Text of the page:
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    Thundar wrote:
    Question: How can I exercise my Constitutional right to bare arms in Mississippi?

    Answer: Buy a shirt without sleeves.

    Maybe you can use a clear plastic holster.

    I dunno man, this is Mississippi. "Wifebeaters" are something of a state uniform. :P

    And according to that State Supreme Court decision that mentioned a holster was "partial concealment", there was comment that even hanging a gun from a string around your neck would be partial concealment, since half of the gun's surface was hidden from view. (Not a word-for-word quote, but you get the idea.) So even a clear holster would be "concealing" part of the pistol against your side. Dontcha love the logic in that decision? :quirky

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    To be clear about something, there is no "holding" like y'all are discussing. The comments are "dicta" which means that they are not binding law. They may or may not be indicative of what the Court would actually hold, but the comments themselves do not have the force of law.

    Here's the relevant portion from my summary of weapons laws:

    In re: L.M., S.T. & D.S. v. State[/i], 600 So.2d 967, 971 (Miss. 1992) (Noble, concurring) (β€œI discovered that carrying a concealed weapon in whole or in part even meant that a revolver carried in a holster on a man's hip was a partially concealed weapon, riding a horse with a saddle holster and revolver under a person's leg violated the statute; and that covering a weapon with feet, hands, or clothing meant that the weapon was concealed under the interpretation of the statute. Conceivably, carrying a revolver suspended from the neck by a leather throng could be partially concealing it.”)

    Also, it is my understanding the AG can't give a private citizen an opinion on a legal issue.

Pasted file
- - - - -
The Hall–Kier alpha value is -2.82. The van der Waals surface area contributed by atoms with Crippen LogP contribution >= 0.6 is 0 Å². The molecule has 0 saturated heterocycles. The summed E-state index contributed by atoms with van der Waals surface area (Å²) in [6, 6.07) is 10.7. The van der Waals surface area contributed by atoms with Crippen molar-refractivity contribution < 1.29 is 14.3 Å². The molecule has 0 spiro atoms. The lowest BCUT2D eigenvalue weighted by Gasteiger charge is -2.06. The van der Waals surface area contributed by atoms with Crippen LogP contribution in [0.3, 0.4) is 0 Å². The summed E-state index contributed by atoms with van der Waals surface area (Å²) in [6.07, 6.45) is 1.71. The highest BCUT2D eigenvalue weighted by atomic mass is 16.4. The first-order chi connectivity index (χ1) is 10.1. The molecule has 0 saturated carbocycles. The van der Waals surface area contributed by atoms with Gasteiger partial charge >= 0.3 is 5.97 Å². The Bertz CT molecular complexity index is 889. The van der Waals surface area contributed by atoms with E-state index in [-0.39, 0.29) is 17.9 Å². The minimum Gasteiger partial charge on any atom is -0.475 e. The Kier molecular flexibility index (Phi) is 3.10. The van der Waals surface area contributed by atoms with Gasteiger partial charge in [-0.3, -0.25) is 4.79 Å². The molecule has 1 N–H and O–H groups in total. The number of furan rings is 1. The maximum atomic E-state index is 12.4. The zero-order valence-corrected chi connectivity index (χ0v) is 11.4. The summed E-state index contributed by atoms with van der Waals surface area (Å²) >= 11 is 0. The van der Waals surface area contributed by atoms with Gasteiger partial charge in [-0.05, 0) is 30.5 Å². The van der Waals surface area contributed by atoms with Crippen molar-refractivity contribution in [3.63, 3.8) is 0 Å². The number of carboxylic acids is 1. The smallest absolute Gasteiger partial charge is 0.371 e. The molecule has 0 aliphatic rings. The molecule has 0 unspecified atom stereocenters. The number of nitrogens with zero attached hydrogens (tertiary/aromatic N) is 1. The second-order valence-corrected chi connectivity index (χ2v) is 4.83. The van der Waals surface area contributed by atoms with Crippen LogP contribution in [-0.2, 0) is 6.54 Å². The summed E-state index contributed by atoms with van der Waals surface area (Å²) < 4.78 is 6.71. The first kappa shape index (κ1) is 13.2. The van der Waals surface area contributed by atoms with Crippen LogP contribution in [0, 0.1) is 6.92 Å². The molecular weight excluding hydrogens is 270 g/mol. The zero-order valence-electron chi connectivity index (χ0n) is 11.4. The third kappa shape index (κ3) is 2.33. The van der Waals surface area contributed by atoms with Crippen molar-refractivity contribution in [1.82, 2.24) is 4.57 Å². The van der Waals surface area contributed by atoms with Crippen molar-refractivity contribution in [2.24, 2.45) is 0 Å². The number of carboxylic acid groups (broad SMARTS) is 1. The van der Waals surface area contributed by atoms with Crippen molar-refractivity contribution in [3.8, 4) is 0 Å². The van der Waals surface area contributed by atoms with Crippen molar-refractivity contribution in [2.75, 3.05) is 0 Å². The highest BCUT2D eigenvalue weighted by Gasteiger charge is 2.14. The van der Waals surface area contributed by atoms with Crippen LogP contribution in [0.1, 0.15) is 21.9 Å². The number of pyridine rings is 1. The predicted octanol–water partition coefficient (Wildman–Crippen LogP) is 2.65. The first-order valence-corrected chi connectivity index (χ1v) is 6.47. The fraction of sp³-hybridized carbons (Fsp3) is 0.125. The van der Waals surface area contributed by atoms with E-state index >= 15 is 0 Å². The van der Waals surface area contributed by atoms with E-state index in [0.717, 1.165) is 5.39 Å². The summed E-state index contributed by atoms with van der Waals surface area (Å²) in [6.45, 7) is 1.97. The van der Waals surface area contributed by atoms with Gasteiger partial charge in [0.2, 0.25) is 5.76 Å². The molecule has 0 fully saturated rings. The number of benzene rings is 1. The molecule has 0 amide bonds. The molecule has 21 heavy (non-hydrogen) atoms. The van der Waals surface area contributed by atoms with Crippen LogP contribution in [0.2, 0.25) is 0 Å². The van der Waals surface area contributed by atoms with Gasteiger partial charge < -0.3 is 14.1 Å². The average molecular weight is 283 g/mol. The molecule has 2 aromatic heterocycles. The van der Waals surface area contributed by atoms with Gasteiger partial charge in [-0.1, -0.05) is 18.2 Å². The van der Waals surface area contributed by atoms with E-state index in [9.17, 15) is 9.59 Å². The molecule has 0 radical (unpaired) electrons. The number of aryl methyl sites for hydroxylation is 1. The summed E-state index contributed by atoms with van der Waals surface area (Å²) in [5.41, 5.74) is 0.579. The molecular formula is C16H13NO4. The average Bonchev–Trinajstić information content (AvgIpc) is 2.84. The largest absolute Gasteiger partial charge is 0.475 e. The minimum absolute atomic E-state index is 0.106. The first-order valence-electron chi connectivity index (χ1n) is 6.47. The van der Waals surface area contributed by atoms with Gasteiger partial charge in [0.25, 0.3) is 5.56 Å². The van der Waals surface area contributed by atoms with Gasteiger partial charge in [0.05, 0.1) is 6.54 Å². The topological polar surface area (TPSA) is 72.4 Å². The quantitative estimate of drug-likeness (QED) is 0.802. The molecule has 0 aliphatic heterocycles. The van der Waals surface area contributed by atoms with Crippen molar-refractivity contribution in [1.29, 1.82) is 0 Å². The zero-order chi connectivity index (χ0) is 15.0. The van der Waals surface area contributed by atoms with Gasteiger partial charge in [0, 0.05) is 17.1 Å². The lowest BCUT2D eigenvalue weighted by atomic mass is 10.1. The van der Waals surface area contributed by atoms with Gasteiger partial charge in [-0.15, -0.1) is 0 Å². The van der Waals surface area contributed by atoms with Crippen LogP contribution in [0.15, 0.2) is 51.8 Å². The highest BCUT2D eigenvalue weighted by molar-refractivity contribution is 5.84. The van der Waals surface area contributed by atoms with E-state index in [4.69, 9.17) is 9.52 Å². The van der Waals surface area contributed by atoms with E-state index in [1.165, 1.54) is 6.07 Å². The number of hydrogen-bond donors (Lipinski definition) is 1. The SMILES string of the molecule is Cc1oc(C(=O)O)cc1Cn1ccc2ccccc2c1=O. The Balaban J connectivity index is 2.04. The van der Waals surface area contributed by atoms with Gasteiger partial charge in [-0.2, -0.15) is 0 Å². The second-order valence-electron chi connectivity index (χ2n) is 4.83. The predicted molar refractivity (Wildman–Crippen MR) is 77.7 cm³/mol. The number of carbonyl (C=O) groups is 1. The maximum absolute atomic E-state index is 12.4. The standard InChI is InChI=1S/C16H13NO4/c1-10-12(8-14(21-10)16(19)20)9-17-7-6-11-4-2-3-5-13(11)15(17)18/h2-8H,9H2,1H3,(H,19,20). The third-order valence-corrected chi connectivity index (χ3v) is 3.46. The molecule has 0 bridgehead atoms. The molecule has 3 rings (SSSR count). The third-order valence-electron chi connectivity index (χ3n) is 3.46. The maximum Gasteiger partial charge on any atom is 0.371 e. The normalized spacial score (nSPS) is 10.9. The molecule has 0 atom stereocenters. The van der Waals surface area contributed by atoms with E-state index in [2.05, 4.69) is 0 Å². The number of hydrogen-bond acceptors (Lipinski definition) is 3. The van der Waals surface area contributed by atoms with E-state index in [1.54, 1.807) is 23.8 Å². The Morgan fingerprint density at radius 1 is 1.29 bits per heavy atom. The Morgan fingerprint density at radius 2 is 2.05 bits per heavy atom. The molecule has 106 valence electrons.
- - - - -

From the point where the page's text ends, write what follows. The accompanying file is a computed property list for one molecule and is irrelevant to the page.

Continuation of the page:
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    Not true, JT, I've gotten an answer from the AG's Jim Dale: "get a permit."
    I get a 'permit' to exercise a government privilege, not a natural right. I don't get a government permit to breathe do I, which is my natural right.

    My question remains: Under the current MS code, HOW do I exercise my right under Article 3 Section 12 of the MS Constitution, WITHOUT violating the law?

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    Regular Member DCKilla's Avatar
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    If you're not making the attempt to conceal then why worry?

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    If you're not making the attempt to conceal then why worry?
    There is no way you can NOT make the attempt to conceal under MS law. Re-read some of the post in the thread about 'concealed in whole or in part'. The MS legislature has done what lawmakers typically do. They have weasel worded they way around something the Constitution clearly defined as 'blue' and turned it around to mean 'red'.

    The MS Constitution Article 3 Section 12 states that ....."although the legislature may regulate or forbid the carrying of concealed weapons." It does NOT say they may regulate or forbid the carrying of "partly concealed" weapons. Concealed means hidden from view. It is either hidden, or it isn't. You either see what it is, or you don't. What is 'partly concealed' anyway? That's like being 'partly pregnant' isn't is?

    The Constitution used the word "concealed", the legislature added the adverb "partly" to completely deconstruct the meaning of the Constitution's intentions, and the word concealed.

    So now, in MS you have to have a concealed carry permit to OPEN carry.

    My question was, and there is no answer to it, how can I exercise my Constitutional right under the law? (right to keep and bear arms, not right to conceal). Answer: I CAN'T. Until this ridiculous, stupid, code is changed to remove the words, "in part".

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    Look, atleast I told you what I would do.